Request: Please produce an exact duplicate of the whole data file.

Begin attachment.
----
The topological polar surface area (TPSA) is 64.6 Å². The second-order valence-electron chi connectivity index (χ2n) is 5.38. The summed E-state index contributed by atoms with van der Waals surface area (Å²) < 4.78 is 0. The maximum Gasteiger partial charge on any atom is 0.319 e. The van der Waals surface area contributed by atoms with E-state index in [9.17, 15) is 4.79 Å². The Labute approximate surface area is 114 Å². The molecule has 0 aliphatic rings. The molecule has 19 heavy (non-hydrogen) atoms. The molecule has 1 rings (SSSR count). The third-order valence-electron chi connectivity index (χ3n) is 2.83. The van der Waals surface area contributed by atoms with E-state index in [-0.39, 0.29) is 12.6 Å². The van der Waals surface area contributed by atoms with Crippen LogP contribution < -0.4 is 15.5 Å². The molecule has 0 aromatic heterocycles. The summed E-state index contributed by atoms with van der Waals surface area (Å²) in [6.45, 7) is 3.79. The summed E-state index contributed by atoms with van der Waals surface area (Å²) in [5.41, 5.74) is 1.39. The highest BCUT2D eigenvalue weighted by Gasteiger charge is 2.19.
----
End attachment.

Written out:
The topological polar surface area (TPSA) is 64.6 Å². The second-order valence-electron chi connectivity index (χ2n) is 5.38. The summed E-state index contributed by atoms with van der Waals surface area (Å²) < 4.78 is 0. The maximum Gasteiger partial charge on any atom is 0.319 e. The van der Waals surface area contributed by atoms with E-state index in [9.17, 15) is 4.79 Å². The Labute approximate surface area is 114 Å². The molecule has 0 aliphatic rings. The molecule has 19 heavy (non-hydrogen) atoms. The molecule has 1 rings (SSSR count). The third-order valence-electron chi connectivity index (χ3n) is 2.83. The van der Waals surface area contributed by atoms with E-state index in [-0.39, 0.29) is 12.6 Å². The van der Waals surface area contributed by atoms with Crippen LogP contribution < -0.4 is 15.5 Å². The molecule has 0 aromatic heterocycles. The summed E-state index contributed by atoms with van der Waals surface area (Å²) in [6.45, 7) is 3.79. The summed E-state index contributed by atoms with van der Waals surface area (Å²) in [5.41, 5.74) is 1.39. The highest BCUT2D eigenvalue weighted by Gasteiger charge is 2.19.